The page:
UW’s former Nuclear Reactor Building now a historic treasure? Also, Redhook brews are losing ground, and zulily is cut down by analysts.
History buffs and architects who have sought for years to save from demolition a 1961 University of Washington building that once housed a nuclear reactor have one more piece of ammunition.
The Washington Trust for Historic Preservation last week named UW’s Nuclear Reactor Building, known as More Hall Annex, as one of the state’s “most endangered” historic properties.
The vacant concrete building once housed a small, working nuclear reactor surrounded by glass walls. Nuclear operations ended in 1988, and the fuel rods were removed. The state gave UW funds to decontaminate and demolish the structure in 2006.
A new technological force is vying for the space: The Computer Science & Engineering Department, in the nearby 85,000-square-foot Paul G. Allen Center, needs room to expand. More Hall Annex is the closest development site, said Theresa Doherty, UW’s senior project director for the campus master plan.
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Historic-preservation advocates say UW should look at other sites for new construction, or at the very least incorporate the former nuclear-reactor building into new development.
The Nuclear Reactor Building was placed on the National Register of Historic Places in 2009 after its listing on the Washington Heritage Register.
Former UW graduate student Abby Martin, who nominated the building for national significance, wrote that the building — “an early work of Brutalism,” a movement that celebrated exposed concrete and other functional elements — evokes the same ideals of a better future through technology celebrated at the 1962 Seattle World’s Fair.
The building was a showpiece for the UWwhen nuclear-engineering programs were popular at universities and nuclear power’s future seemed assured. By 1968, over 75 nuclear reactors were being used at U.S. colleges, Martin wrote.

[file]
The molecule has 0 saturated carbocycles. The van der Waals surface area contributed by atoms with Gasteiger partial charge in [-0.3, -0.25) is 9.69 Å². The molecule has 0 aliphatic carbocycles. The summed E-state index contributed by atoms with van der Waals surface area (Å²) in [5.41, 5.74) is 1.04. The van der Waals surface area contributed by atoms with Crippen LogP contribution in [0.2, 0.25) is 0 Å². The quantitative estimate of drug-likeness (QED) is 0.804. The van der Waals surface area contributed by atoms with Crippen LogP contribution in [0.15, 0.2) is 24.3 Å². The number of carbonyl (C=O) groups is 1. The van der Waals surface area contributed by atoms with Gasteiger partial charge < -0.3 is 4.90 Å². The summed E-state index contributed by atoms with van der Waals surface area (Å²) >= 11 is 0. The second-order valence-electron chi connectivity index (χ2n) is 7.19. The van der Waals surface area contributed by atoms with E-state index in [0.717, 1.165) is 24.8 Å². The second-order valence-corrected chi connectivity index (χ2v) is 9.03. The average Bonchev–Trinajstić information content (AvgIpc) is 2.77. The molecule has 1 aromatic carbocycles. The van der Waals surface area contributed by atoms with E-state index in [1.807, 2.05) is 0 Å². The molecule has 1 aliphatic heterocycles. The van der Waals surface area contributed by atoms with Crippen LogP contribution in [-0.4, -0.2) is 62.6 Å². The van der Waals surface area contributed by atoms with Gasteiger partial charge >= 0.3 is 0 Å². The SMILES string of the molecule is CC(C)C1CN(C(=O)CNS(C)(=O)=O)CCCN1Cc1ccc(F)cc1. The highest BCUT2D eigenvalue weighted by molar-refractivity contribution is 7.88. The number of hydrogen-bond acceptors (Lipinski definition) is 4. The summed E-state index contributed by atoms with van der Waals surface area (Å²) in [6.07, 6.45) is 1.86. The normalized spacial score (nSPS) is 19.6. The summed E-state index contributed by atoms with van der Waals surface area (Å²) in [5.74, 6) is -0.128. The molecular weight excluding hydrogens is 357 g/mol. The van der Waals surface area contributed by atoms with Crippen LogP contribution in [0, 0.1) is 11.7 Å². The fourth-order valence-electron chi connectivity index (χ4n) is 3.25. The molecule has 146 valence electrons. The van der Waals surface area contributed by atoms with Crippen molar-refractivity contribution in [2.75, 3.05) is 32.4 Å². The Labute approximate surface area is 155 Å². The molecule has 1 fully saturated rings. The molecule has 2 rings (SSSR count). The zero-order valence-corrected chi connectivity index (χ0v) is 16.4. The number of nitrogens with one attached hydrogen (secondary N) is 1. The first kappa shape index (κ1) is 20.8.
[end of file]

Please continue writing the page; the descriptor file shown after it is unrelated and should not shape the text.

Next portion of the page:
“The building was one of the first, if not the first, in the nation which was specifically designed with the intention of making the nuclear process visually accessible and open to the public or casual observer,” Martin wrote.
This summer, UW plans to publish a draft environmental-impact statement (EIS) that will explore alternatives to demolition and ask for public comments. Once a final EIS is published, the Board of Regents will decide the building’s fate.
“We have not decided to demolish the building,” Doherty said.
— Sanjay Bhatt: firstname.lastname@example.org
Redhook beers sag as owner refocuses
The granddaddy of Seattle craft brewing may be showing its age. And if you’re seeing less of it around, that’s not just your pub or grocery store.
Shipments of Redhook beer fell 16 percent in the first quarter of 2015 from the year-earlier period, after growing just 3 percent during 2014, Redhook owner Craft Brew Alliance (CBA) reported last week.
Overall the Portland company had a 5 percent drop in sales. Those results sparked an 18.8 percent drop in its stock price Thursday, even as company executives outlined upbeat plans to expand production capacity at its Kona and Widmer breweries and establish a new Seattle pub for Redhook.
Small independent breweries are proliferating across the state, making Washington No. 2 among states in the sheer number of craft breweries, according to the Brewers Association, a Colorado-based trade group. Statewide production by small brewers leapt 21.6 percent last year to 405,131 barrels.
The nationwide growth rate was a slightly less frothy 18 percent, giving craft brewers an 11 percent market share, says Bart Watson, the association’s chief economist.
CBA, no longer considered a craft brewer, has wide-ranging national distribution of its Kona, Widmer and Redhook beers, thanks to part-owner Anheuser-Busch InBev.
But that doesn’t seem to be a big plus: Quarterly sales through A-B fell 7.2 percent for the quarter, while contract brewing and international sales rose 5.9 percent and revenues from the company’s five pubs edged up 2.3 percent.
On a conference call with analysts, CBA Chief Executive Andy Thomas emphasized “our home-market strategy,” selling its beers in the states where they are produced.